Our Blog


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February 14, 2018 Behaviour TeamCats0

When someone tries to describe an impossible task, they often say, “It’s like training cats”. But it is possible to train cats. Proof of that is a cat I know called Hartley. Hartley the cat is so well trained he recently went with his owner to a dog show. And was absolutely fine with it. You may expect a dog show to create some pretty antisocial cat behaviour. But Hartley came to ‘A Bark in the Park’ dog show with 300 dogs and sat in a carrier bag with a harness on; totally unfazed, because Hartley goes everywhere with his mum.


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February 6, 2018 Behaviour TeamCats

Cat behaviour is one of the great conundrums of pet ownership. How often have you heard of cat owners buying a lovely bed for their cat to sleep in, only to find that the cat will sleep on a bit of paper beside the bed. Cats like options. They like somewhere to hide, somewhere to go up high, and they like a choice of places to go to the toilet as well. A lot of people are guilty of not providing enough options with litter trays and food areas, especially with multi-cat households. One cat will actually block another cat from getting to food and you won't even see it. All they do is sit there with a blank expression, but what they're doing is saying, "Don't even think about coming past me." This is classic cat behaviour.


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February 5, 2018 Behaviour TeamCats

A trip to the vet with your beloved cat or dog doesn’t have to be traumatic (for either of you). By employing low-stress handling techniques your moggy or pup can be absolutely at ease for his or her next check-up. My team are all specifically trained in these techniques and the results make for a relaxed and happy pet, as well as a relaxed and happy pet parent! Low-stress handling comes down to reading your pet’s body language. They may not be able to speak, but your animals will absolutely tell you how they’re feeling. You can see how a dog or cat is feeling by understanding their body language, and learning to read it. Vets become experts at it. It’s really like learning any other language.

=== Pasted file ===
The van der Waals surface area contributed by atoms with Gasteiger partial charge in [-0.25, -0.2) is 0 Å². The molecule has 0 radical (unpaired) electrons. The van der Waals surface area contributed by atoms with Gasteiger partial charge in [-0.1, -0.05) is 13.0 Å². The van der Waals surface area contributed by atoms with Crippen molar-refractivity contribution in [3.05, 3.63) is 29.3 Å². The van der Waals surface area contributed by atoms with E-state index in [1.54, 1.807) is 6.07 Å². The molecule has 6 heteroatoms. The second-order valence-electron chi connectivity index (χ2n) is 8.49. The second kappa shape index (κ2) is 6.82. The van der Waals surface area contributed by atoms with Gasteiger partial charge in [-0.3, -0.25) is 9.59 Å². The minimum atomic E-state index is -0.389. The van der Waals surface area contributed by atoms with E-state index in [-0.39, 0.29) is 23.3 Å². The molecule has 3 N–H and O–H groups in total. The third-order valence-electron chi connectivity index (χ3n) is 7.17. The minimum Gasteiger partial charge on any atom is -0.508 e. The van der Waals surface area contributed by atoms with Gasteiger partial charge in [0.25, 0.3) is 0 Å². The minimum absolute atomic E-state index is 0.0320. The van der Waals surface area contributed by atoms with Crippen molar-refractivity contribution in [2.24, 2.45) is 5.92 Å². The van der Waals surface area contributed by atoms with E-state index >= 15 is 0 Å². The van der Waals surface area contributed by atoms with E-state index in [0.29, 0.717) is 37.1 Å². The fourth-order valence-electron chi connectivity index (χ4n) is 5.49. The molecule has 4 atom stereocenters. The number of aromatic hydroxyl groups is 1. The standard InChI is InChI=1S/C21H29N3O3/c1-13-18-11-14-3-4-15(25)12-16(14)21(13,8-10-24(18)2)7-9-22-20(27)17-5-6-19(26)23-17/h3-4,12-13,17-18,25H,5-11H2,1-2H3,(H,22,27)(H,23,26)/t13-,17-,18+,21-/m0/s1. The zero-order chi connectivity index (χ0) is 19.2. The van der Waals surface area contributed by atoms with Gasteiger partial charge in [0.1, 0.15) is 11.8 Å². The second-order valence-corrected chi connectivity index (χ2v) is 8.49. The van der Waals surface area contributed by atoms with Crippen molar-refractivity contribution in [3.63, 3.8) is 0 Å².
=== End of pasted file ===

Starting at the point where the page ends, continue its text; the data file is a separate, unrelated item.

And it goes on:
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February 4, 2018 Behaviour TeamCats

When I graduated 24 years ago, and started working as a vet, it was very much a given that animals hated going to the vet. It was all about their physical health—nobody was ever looking to see what the animal was dealing with psychologically. No-one stopped to think, ‘let’s make this a cat-friendly vet’ or a ‘dog-friendly vet’. We used to get them through the door, plonk them on the table, then examine them. If they were a placid sort of animal, they’d be fine. But most of them would just freeze in fear. Some of them would try and bite. Around 15 years ago, I set some goals for what I wanted to achieve as a vet. One of them was to create a surgery that animals would love coming to. I got really tired of seeing people dragging their cats and dogs through the door and thought, well surely there’s a better way than this.


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April 5, 2017 Behaviour Team

Clients so often walk into a consult with myself or any one of our other vets and will say “Fido isn’t eating”, or “Bella just isn’t right!”. What you’re really letting us know is that your pet’s behaviour has changed. Others will let me know that Rover paces and howls and tries to dig out of the yard when fireworks go off, or that Kitty has begun urinating outside her litter tray ever since the new kitten came home. Veterinary behavioural medicine is about recognizing an animals’ emotional state, understanding how this affects their physical health and how these two things join together into the behavioural response we can see.


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